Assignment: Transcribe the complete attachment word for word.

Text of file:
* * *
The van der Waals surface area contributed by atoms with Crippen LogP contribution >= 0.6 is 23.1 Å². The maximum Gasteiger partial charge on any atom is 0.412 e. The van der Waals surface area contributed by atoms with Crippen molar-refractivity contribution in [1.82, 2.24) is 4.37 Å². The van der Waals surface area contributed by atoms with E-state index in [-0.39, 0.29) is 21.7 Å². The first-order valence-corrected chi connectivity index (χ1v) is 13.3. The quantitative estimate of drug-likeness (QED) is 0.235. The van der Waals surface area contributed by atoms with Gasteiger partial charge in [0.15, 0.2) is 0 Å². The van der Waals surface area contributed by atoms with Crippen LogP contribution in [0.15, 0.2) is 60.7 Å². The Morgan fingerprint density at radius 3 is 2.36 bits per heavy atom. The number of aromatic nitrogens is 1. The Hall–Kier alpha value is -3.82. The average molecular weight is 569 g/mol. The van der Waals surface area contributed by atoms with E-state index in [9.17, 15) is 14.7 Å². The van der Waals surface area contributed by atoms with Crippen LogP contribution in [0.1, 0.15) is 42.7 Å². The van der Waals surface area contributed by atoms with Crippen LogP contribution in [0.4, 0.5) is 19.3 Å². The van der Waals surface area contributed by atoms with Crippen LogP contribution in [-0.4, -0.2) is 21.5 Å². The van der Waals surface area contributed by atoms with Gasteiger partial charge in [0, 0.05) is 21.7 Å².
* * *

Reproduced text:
The van der Waals surface area contributed by atoms with Crippen LogP contribution >= 0.6 is 23.1 Å². The maximum Gasteiger partial charge on any atom is 0.412 e. The van der Waals surface area contributed by atoms with Crippen molar-refractivity contribution in [1.82, 2.24) is 4.37 Å². The van der Waals surface area contributed by atoms with E-state index in [-0.39, 0.29) is 21.7 Å². The first-order valence-corrected chi connectivity index (χ1v) is 13.3. The quantitative estimate of drug-likeness (QED) is 0.235. The van der Waals surface area contributed by atoms with Gasteiger partial charge in [0.15, 0.2) is 0 Å². The van der Waals surface area contributed by atoms with Crippen LogP contribution in [0.15, 0.2) is 60.7 Å². The Morgan fingerprint density at radius 3 is 2.36 bits per heavy atom. The number of aromatic nitrogens is 1. The Hall–Kier alpha value is -3.82. The average molecular weight is 569 g/mol. The van der Waals surface area contributed by atoms with E-state index in [9.17, 15) is 14.7 Å². The van der Waals surface area contributed by atoms with Crippen LogP contribution in [0.1, 0.15) is 42.7 Å². The van der Waals surface area contributed by atoms with Crippen LogP contribution in [0.4, 0.5) is 19.3 Å². The van der Waals surface area contributed by atoms with Crippen LogP contribution in [-0.4, -0.2) is 21.5 Å². The van der Waals surface area contributed by atoms with Gasteiger partial charge in [0, 0.05) is 21.7 Å².